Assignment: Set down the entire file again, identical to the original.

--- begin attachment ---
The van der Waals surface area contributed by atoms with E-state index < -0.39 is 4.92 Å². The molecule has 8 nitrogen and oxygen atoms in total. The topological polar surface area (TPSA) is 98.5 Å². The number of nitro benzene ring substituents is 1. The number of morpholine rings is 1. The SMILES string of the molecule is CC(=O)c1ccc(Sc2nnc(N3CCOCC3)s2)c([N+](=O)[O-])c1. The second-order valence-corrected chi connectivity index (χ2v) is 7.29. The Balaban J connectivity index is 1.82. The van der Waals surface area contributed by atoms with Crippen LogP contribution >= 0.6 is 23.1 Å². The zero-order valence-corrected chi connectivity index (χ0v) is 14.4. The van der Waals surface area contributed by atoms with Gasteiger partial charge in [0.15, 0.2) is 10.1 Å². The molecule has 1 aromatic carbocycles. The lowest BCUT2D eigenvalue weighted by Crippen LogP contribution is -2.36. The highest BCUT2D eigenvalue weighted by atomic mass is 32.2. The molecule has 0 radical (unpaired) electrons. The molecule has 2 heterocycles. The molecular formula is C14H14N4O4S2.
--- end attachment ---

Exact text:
The van der Waals surface area contributed by atoms with E-state index < -0.39 is 4.92 Å². The molecule has 8 nitrogen and oxygen atoms in total. The topological polar surface area (TPSA) is 98.5 Å². The number of nitro benzene ring substituents is 1. The number of morpholine rings is 1. The SMILES string of the molecule is CC(=O)c1ccc(Sc2nnc(N3CCOCC3)s2)c([N+](=O)[O-])c1. The second-order valence-corrected chi connectivity index (χ2v) is 7.29. The Balaban J connectivity index is 1.82. The van der Waals surface area contributed by atoms with Crippen LogP contribution >= 0.6 is 23.1 Å². The zero-order valence-corrected chi connectivity index (χ0v) is 14.4. The van der Waals surface area contributed by atoms with Gasteiger partial charge in [0.15, 0.2) is 10.1 Å². The molecule has 1 aromatic carbocycles. The lowest BCUT2D eigenvalue weighted by Crippen LogP contribution is -2.36. The highest BCUT2D eigenvalue weighted by atomic mass is 32.2. The molecule has 0 radical (unpaired) electrons. The molecule has 2 heterocycles. The molecular formula is C14H14N4O4S2.